Celestial Mechanics on a Graphing Calculator
The Runge-Kutta algorithm goes haywire when the curvature of the orbit becomes very large. The remedy is to build into the algorithm a test of how fast the velocity vector is turning; if it would change too much in one step, you decrease the step size (by one half, in this implementation) and try again. Now you do not specify the number of steps, but only a tolerance on how much change in the angle of the velocity vector you will allow in one step. On the other hand, when the velocity vector is not turning much (here, less than one-half the tolerance), you allow the step size to grow (here, by a factor of 2). In this way the algorithm is adapted to the problem.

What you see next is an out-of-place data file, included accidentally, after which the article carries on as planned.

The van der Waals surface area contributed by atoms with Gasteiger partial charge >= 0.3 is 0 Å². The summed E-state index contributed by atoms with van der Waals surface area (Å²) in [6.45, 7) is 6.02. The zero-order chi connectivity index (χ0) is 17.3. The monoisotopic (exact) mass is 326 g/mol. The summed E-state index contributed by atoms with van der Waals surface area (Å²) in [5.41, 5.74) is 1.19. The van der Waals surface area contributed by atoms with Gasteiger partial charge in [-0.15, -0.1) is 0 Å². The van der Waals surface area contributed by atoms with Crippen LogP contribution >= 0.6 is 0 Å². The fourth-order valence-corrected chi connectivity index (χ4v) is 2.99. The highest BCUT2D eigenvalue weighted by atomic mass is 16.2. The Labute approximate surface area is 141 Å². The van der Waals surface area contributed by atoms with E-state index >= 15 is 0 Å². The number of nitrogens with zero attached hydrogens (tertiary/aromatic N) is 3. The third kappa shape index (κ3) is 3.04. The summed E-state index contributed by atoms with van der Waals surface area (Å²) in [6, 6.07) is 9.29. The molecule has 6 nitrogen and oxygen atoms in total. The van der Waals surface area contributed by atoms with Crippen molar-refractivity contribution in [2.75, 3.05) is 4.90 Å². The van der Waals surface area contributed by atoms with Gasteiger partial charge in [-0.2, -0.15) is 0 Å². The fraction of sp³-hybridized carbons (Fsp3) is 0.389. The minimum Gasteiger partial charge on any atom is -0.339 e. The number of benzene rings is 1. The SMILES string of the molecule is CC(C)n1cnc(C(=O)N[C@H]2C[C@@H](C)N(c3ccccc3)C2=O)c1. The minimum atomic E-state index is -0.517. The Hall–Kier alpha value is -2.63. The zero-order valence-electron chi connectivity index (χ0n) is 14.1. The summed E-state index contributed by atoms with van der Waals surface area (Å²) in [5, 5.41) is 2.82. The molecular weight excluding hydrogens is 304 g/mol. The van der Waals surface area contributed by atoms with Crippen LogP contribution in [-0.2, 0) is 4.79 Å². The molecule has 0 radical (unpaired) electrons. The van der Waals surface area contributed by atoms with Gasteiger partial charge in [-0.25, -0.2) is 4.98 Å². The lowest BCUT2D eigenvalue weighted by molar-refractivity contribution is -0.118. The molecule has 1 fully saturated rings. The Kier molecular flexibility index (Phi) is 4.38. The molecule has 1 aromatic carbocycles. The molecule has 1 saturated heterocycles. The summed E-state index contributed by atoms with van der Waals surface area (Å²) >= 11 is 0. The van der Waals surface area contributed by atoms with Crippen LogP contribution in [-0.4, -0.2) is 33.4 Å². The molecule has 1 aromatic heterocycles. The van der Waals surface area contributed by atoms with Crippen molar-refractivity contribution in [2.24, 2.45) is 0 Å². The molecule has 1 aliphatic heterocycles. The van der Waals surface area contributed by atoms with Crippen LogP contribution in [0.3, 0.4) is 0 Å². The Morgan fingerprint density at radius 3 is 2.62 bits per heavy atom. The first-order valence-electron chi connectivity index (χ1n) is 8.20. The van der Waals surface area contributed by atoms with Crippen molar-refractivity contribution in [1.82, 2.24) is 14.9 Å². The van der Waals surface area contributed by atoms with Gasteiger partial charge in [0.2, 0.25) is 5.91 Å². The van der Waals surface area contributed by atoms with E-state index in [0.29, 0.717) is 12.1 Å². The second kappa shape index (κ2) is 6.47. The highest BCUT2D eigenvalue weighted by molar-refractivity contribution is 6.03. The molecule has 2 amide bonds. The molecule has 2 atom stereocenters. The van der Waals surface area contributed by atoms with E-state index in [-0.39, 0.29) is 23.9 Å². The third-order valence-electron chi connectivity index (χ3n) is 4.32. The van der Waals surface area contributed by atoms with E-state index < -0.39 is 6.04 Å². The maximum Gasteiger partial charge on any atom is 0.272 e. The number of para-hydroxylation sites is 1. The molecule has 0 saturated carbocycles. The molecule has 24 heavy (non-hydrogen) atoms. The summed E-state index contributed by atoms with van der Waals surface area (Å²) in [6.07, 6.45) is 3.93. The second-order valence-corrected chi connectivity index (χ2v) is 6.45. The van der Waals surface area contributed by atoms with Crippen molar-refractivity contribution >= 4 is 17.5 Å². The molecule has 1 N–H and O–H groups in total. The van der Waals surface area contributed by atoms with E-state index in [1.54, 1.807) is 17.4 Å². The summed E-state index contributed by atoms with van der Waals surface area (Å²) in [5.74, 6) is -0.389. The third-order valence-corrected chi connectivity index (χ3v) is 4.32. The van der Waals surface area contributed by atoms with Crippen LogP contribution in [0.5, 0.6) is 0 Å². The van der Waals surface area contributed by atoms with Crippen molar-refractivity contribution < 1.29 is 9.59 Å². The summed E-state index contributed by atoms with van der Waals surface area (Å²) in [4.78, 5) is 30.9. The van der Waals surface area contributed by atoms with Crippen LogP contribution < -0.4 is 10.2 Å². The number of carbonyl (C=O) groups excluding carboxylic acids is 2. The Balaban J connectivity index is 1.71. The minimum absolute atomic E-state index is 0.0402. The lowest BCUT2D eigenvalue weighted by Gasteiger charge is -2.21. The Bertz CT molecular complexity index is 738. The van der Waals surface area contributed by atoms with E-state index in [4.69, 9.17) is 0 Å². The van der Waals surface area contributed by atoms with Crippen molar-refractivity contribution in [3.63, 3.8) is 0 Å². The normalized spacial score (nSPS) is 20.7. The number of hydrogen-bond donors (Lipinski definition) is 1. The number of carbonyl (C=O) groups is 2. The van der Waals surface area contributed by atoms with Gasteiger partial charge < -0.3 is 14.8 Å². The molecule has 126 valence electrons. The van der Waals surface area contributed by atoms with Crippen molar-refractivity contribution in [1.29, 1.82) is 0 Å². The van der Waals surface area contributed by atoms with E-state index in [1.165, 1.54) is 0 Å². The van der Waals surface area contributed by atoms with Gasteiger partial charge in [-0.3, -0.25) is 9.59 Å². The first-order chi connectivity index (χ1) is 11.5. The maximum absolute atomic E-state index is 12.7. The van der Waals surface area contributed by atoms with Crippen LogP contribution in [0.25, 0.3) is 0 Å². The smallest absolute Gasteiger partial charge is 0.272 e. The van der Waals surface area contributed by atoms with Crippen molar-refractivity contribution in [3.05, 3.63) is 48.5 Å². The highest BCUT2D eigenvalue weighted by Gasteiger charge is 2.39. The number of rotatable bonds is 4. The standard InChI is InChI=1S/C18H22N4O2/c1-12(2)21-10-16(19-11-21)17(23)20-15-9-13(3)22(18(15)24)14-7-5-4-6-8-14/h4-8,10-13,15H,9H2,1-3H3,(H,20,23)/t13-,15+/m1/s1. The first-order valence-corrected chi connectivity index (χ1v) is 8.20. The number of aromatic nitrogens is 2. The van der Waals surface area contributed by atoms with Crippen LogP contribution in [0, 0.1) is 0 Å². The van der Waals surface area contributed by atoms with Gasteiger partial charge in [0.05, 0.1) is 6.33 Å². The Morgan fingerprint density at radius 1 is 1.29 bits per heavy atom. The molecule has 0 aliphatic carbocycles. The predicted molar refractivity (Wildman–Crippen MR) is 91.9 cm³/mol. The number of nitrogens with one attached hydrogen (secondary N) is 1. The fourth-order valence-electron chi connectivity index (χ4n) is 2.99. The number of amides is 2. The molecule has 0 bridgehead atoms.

More eccentric orbits require tighter control on the velocity vector rotation. For w0=.05 the adaptive Runge-Kutta with rotation tolerance .1 loses control. Taking rotation tolerance .01 does the job.
With w0=.05 the orbit is so eccentric that it passes within 1 pixel of the ``sun.'' The program with tolerance .01 takes quite a few minutes to run; but running the whole algorithm at the minimum step size would involve over 2 million steps.